DJ Kay Slay: Beats, Beef and Business How does it feel to be four albums deep in the game? DJ Kay Slay: I mean at the end of the day it’s a blessing. Lot of cats can’t get one out. You have an all-star line up on this, Drake, Mr. Fab, San Quinn, Papoose, Ray-J and a lot of others. […] How does it feel to be four albums deep in the game?

DJ Kay Slay: I mean at the end of the day it’s a blessing. Lot of cats can’t get one out. You have an all-star line up on this, Drake, Mr. Fab, San Quinn, Papoose, Ray-J and a lot of others. How did you get so many varied artists? DJ Kay Slay: My whole MO is to try and help brothers on the come up. Pretty much down the line, they get successful, they pay homage back. Most artists came through my lane at some point or another. So when I reach out, I really don’t have the same problems most people might have. I never turned nobody away, even if It’s an artist I don’t agree with. One man’s trash is another man’s treasure. I might not like it but somebody else might. Well how do you decided what goes on. There’s a vary good representation of Hip-Hop on the album, from the East Coast, to the West coast and down South. DJ Kay Slay: I listen to who can spit. This is what I do. I’m not so big on who can make a big record. Them dudes might not be talked about 10, 15, 20 years from now. They could be one hit wonders. I’m more interested in the dudes that are gonna go down in the history books. Dudes like Grandmaster Caz. Caz and the Cold Crush brothers had hot joints, but they never had big big records like Melle Mel and Grandmaster Flash and them. But there’s no way you won’ t mention his name as one of the greatest MC’s. So I go for the brothers that can spit. I listen to the vocals and how a cat handles a beat. I normally give a cat a New York beat, like a Jay-Z joint. And ask them to freestyle. That will bring out their talent to see if they can spit, or if their one of them “create a record guys.” So this coming through E-1. How is it working with them? DJ Kay Slay: I mean as long as you understand what the essence of what independence means, you good. As long as you know it means “do it yourself,” you’re good (laughs). Don’t think that you got a million dudes operating for you and making moves, you have to make them moves yourself, you gotta push yourself and they will meet you half way. They have some of the best radio guys, like Shadow Stokes and Dee [Sonaram]. If you show and prove, then they gonna do what they gotta do. I’m good with them over there, I aint got no complaints. The album was delayed a few times, it was supposed to drop in October, but it’s just getting to stores today. Was that because Plies refused, or couldn’t be in the video? DJ Kay Slay: See me being a real n**ga, I don’t want to sit here and whine and cry and say Plies f**ked anything up. He did alter my moves. It was the five weeks I spent waiting for him to do what he said he was going to do. Then I had to hit Yo Gotti and that took a week to get on and shoot the video. But me blaming him, nah. Whatever’s gonna happen is gonna happen. That comes with the atmosphere. But you took him off the album too. He’s not on it right? DJ Kay Slay: Mos def, I put Yo Gotti. Why wouldn’t I when he came and put his verse down and did the video? But like I said, I aint gonna sit here and b**ch. He did what he did, I said what I had to say, and good luck to that brother. But wait, he put out that track “Letter to the Industry” right after your statement. It sounded like he was talking about you. DJ Kay Slay: Tell me one line where he was talking about me. Where he said he wasn’t scared to come to New York to shoot the video with security. You said in the interview that he needed all that security, so it seemed like he was replying. DJ Kay Slay: The police protection, I think he was more or less talking about another situation with another artist. There was never a situation about plies coming to New York. He was shooting his video in Tampa, and his people requested from the label that he needed police, not New York. SO it was never a threat to me and I didn’t take it offensive. I wasn’t even going to be there when Plies was going to the part in Tampa. Atlantic said he was real particular about the area, and if there area wasn’t safe, then he would not gonna do it and he preferably liked armed and uniform police and that was through Atlantic. I had love for Plies, I wasn’t a threat. That’s how I knew it wasn’t direct to me. I get it. But there’s another part, where he says another n**ga want me on his album and “paperwork,” seemed like it was aimed at you. DJ Kay Slay: I’m glad you say this so I can clear it up. Another reason why I wasn’t offended, is because Plies was cleared for the album. The record was spinning on the radio and we were doing the video. I could have kept him on the album if I wanted. But I keep it real, I was showing him love on my show. Time to clear the record, Atlantic cleared it. I know you know [Michael] Kyser. It wasn’t about the money, they just stopped answering the phone my dude. That’s how that whole situation went. But I am past that. But just to clear it up, he was good for the album, that’s why I didn’t take any of it personal. If I did, I would have had Papoose go at him and show him what rhyming is really about. But for some reason when I’m right, s**t always spins around and looks like I’m wrong or the troublemaker or bully. I’m almost 44 years-old. I’m not gonna be squabbling with some kid. If he ever needs me, the love aint gonna be there just like it wasn’t there for me and that’s that. Well there’s no doubt that Big Lou, from Camden has been going hard at you too in songs and interviews. He claims your blackballing him. DJ Kay Slay: This is all I’m going to say to him. He came to me for help, he lied, had another record deal. The guy sent cease and desist letters to me Hot 97, my lawyers and everybody, for me to stop playing his music or participating in any kind of activities with him or I would be in court. If you want all that for your site, I have it all. After that I had to leave it alone. Blackball him? Blackball what? He wasn’t honest. I had love for him, but he had another deal. How are you handling your business on this album? I see there was a copyright infringement lawsuit filed against you over your Streetsweepers Volume 2, because of the sample in the G-Unit song “Angels Around Me.” DJ Kay Slay: To be exact, I bought a record from G-Unit. Sha Money. I guess they produced the track. The DJ Twinz produced that track. I can’t get sued. I never paid these artists, Sony did. Even if they paid Sha Money for the track, they are still supposed to make sure the samples are cleared. My name is mentioned because it’s on my album. At the end of the day, I didn’t do nothing to them n**gas. All I did was bought the track, it was a finished song. A lot of these little bulls**t situations I found myself in, the s**t could have always been resolved through a phone call. That album didn’t do more than 200,000 units. It has 90 something artists and around 18 producers. Business wise, you are doing a lot on your own. How is Straight Stuntin doing? DJ Kay Slay: Everybody knows me, my whole career, I like to give a platform to new cats trying to get on. The majority of rappers that get on are male. There really isn’t a platform for women to do anything. And in the hood, every n**ga wanna be an athlete, a rapper or a big time drug dealer. Not to many n**gas wanna be doctors, lawyers or firemen. Sorry to say, we do need them, but that’s not it. The women want to be models, an actress, or the wife of an athlete or a big time drug dealer. I figured the modeling thing would be simpler if I gave them a platform to show their talents and It would be good to come through a magazine. It’s female DJ’s, rappers, models, adult entertainers. No requirements, just come correct. Everything is run right like any other magazine you see. Why did you decided to do a magazine. Has technology impacted the way you do business? DJ Kay Slay: I didn’t do an online magazine because that’s how you lose. This downloading s**t f**ked up the whole music industry. The last thing you want to do is put it online cause people won’t purchase it. You can’t bootleg a magazine. The time that it takes to do it and the money, a n**ga aint gonna take the chance to do it. The only way you could lose if you did an online version. I don’t care if you have to pay for it, a motherf**ker will figure out how to get that s**t for free. It’s a gift and curse.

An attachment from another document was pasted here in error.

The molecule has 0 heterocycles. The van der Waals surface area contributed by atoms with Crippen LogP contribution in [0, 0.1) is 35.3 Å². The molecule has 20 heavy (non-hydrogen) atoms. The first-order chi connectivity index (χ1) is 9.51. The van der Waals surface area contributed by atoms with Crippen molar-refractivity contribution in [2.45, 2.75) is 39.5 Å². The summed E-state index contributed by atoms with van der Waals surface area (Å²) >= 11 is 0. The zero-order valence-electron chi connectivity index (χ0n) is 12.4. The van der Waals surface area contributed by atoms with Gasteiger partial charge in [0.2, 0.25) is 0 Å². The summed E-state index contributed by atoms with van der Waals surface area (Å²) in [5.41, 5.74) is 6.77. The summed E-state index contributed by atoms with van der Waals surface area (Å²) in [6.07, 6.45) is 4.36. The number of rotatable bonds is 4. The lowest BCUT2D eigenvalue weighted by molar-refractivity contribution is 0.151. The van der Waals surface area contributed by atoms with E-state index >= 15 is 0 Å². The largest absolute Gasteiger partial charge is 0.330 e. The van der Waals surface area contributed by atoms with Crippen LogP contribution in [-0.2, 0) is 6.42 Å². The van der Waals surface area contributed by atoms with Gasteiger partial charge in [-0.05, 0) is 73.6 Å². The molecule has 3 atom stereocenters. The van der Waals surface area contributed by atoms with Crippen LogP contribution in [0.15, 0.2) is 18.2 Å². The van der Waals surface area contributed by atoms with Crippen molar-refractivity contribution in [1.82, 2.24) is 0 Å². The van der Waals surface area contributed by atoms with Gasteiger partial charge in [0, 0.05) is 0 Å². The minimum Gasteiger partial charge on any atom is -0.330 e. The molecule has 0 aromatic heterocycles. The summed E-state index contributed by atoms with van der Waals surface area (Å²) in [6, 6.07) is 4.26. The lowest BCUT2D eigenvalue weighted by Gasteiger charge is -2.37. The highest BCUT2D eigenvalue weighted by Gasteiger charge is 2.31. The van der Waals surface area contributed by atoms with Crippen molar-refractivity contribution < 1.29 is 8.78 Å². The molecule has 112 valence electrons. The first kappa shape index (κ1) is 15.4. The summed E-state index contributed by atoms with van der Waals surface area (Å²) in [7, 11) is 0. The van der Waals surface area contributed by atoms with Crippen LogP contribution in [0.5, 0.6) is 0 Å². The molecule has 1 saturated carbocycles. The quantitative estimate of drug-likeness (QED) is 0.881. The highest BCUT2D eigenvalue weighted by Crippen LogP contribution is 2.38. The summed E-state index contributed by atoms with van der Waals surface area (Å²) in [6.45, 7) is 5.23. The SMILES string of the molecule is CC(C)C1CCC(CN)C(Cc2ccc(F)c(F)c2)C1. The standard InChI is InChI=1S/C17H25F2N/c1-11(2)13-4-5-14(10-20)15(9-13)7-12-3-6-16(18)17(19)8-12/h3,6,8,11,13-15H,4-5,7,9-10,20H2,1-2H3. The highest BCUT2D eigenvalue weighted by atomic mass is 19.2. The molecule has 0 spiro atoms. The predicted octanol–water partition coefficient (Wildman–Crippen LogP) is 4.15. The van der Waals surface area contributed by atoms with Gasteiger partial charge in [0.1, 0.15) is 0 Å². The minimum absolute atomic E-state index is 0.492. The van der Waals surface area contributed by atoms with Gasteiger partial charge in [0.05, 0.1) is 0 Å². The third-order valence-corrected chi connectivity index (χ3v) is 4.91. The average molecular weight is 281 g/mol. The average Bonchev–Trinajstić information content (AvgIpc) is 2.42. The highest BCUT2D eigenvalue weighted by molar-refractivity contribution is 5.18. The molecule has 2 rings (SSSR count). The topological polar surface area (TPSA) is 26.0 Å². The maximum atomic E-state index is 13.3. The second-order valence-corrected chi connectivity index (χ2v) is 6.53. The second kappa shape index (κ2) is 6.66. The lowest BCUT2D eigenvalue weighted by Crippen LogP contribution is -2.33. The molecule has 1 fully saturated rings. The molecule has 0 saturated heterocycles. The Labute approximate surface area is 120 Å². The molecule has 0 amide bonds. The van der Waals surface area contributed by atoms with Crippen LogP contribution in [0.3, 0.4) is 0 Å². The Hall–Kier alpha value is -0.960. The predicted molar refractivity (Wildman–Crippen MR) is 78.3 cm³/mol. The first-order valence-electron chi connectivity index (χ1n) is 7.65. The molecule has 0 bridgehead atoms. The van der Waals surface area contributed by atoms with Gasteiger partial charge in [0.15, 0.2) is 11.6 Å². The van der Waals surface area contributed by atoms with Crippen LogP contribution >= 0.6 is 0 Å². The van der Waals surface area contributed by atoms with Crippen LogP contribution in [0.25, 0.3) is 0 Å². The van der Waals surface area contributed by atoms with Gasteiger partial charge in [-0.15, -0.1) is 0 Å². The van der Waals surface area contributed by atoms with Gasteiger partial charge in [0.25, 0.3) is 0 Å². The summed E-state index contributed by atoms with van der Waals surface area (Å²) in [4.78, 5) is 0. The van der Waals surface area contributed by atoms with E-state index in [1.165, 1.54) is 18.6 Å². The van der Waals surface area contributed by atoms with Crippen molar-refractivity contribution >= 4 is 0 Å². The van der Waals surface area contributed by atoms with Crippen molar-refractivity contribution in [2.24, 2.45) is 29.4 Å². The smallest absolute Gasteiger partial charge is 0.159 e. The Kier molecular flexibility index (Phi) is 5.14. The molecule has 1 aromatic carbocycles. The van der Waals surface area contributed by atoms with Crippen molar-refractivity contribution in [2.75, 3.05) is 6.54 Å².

DJ K-Slay’s More Than Just A DJ is in stores now.